I’m in the pub when Shakti gets grabbed. A South London library crawls with yellow jackets, and Shakti getting muscled into the back of a car. No need for sound on rolling tv news.
Six weeks ago I had a job, a pension and a five year plan. Then Shakti steps out of a wall of breakbeats in a smoke filled box in Bow. She wears mainly glitter and sweat and switchblade heels that could pin you to a post, but she slithers across the brew-washed floor like she’s barefoot – on the speakers, the tables – always back to me. We leave in the rude glare of dawn. No discussion. I just go with her. And stay.
There had been girls before. Most of them overeducated department giraffes and the odd bedazzling, b’Jesusing Saturday night slapper. But, the sparklers like Shakti, the girls I ached for in the throws of a Tuesday morning meltdown, stepped around me to get to the bar. The ‘guess what, I’m a procurement clerk at the MOD’ line doesn’t usually swing it with the dubstep honies. Though not entirely sound, I had been reasonably safe. Twelve hours in a Hackney loft later and my horizons had fled.
The next day, I’m tagging along behind the wagging finger of Shakti’s pony tail. ‘Keep up’ it says, flicking and switching through the London lunchtime crush.
We hop the barrier into the path of a 38 bus and for a moment I consider the wisdom of this, but she stops it with a single raised palm. The driver looks at his brake, then at Shakti, as if a magic tiger’s just stepped onto the Euston Road. She may have been raised in Stepney but she’s all Bengal. She’s slight, 22, but could pass for 19. I have two years on her, five from where he’s sitting. He looks at me as if I should know better. He has no idea that the truth is she’s light years ahead of me. I offer an apologetic shrug.
“How many bites of this cherry we got Lenny?” she aims it at me, but it’s as much for the faces now crowding the bus’s top window. She sparkles, etched out from the city by the low winter sun. “Tube, work, lunch, bus, sofa, TV, sleep. Tube, work, lunch. I’m amazed more people don’t crack up…” She locks me with her opals and I begin to spin. She steps to me and steadies me with a hand at the elbow, tickled by the effect she has, “…or go on killing sprees”, she whispers her cheek to mine.
I wonder why the driver doesn’t honk his horn. I wonder if I’ve signed up for a killing spree.
“How many chances? How many lives?”
Is she trying to unsettle me with a theological side swipe? I’ve never struggled for words before.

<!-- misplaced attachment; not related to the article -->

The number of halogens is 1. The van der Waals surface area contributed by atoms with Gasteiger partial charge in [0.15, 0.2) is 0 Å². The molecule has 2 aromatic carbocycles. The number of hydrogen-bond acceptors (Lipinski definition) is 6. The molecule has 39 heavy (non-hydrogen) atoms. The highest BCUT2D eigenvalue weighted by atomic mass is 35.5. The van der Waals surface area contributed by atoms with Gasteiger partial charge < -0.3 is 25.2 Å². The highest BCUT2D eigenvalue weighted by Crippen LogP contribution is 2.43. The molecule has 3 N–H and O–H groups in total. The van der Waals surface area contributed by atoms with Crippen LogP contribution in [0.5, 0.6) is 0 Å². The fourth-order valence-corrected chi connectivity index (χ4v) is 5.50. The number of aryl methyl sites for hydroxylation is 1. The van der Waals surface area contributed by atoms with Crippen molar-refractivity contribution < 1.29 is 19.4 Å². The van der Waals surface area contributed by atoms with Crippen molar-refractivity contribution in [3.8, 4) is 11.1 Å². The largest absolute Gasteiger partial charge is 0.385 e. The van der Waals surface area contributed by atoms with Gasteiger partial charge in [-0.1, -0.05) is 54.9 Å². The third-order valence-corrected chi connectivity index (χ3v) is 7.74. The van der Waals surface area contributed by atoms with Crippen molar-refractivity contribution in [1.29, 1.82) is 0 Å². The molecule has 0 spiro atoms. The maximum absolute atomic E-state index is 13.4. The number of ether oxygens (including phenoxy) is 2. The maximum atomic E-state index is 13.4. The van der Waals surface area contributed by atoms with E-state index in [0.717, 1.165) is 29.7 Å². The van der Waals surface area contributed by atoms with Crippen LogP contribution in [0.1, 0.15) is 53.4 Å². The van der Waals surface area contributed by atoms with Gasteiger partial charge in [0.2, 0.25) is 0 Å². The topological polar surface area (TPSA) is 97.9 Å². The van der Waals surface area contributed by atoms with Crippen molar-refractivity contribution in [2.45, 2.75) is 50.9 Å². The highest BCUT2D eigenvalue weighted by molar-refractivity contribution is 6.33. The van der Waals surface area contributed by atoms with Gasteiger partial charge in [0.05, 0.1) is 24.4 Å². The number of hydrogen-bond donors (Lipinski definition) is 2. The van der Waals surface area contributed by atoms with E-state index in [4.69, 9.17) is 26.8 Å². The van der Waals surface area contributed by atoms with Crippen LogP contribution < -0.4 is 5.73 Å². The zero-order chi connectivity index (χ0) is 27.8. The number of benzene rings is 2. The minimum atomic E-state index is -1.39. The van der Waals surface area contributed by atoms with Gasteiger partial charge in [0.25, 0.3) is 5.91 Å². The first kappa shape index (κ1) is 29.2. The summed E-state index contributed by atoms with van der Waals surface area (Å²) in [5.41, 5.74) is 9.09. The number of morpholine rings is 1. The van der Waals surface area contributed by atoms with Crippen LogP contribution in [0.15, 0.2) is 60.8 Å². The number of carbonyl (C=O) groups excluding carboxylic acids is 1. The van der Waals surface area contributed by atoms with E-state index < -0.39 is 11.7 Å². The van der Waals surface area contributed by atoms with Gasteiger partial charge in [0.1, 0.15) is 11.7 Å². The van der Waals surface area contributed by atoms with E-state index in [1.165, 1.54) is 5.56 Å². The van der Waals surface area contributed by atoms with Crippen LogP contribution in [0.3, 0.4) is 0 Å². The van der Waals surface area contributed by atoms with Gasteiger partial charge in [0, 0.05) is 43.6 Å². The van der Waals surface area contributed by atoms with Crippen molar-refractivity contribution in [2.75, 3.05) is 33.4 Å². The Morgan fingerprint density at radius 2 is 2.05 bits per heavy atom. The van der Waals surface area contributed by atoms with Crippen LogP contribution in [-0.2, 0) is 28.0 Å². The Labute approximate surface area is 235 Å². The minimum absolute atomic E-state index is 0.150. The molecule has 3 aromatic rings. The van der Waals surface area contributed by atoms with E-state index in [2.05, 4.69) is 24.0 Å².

“Just one,” she says. “And instead of getting on with it, we spend it measuring ourselves against her next door or that prick off Hollyoaks.” Shakti gestures somewhere towards the top of the bus. The growing crowd of stalled shoppers craning at the barrier all look up. “Then we’re gutted when we suck in our last lungful cos all we got is a set of regrets and the realisation we stacked it.”
I open my mouth but, luckily, she stops me her with the palm trick.
“It’s a choice,” she says. “See?”
“And we can just as easily choose not to beat ourselves into an early grave paying for a fucking TV that tells us we’re inadequate cos our arses don’t look like Kylie’s.”
She looks at her arse, then at me. I wonder if she’s aware she now occupies the pedestal I once kept for Kylie.
Ten faces that don’t look like Kylie stare out from the bus. Shakti notices them, as if for the first time. Her frown melts into a smile. Driver and passengers beam back witless dog pound grins.
“People are just too used to doing what they’re told Lenny.”
She throws her arms wide and lets out a long low rolling yowl. We all watch her. She folds herself in half – squeezing the whole thing out and then she’s chuckling. She throws her head back and sucks in another great lungful and lets out an even bigger, brighter yowl. I join in. I yowl too. We yowl together, faces skyward, fingers splayed. And then we’re laughing. Upstairs, some kids have slid the bus windows open and hootered lips join in our yowling, and the street echoes with the sound of the pack.
“In the face of poverty and starvation and stupidity, and war, and cruelty!” screams Shakti, her brilliant, black eyes blazing. “The jails are full of petty thieves, and the grand thieves are running and robbing the country!” And we’re gone, vaulting the barrier and running eastwards into the city.
“That was good,” I pant, catching her as she slows for a corner a half mile later. “That bit about poverty and war and grand thieves robbing the country.”
“Yeah I know” she croaks. “I stole it.”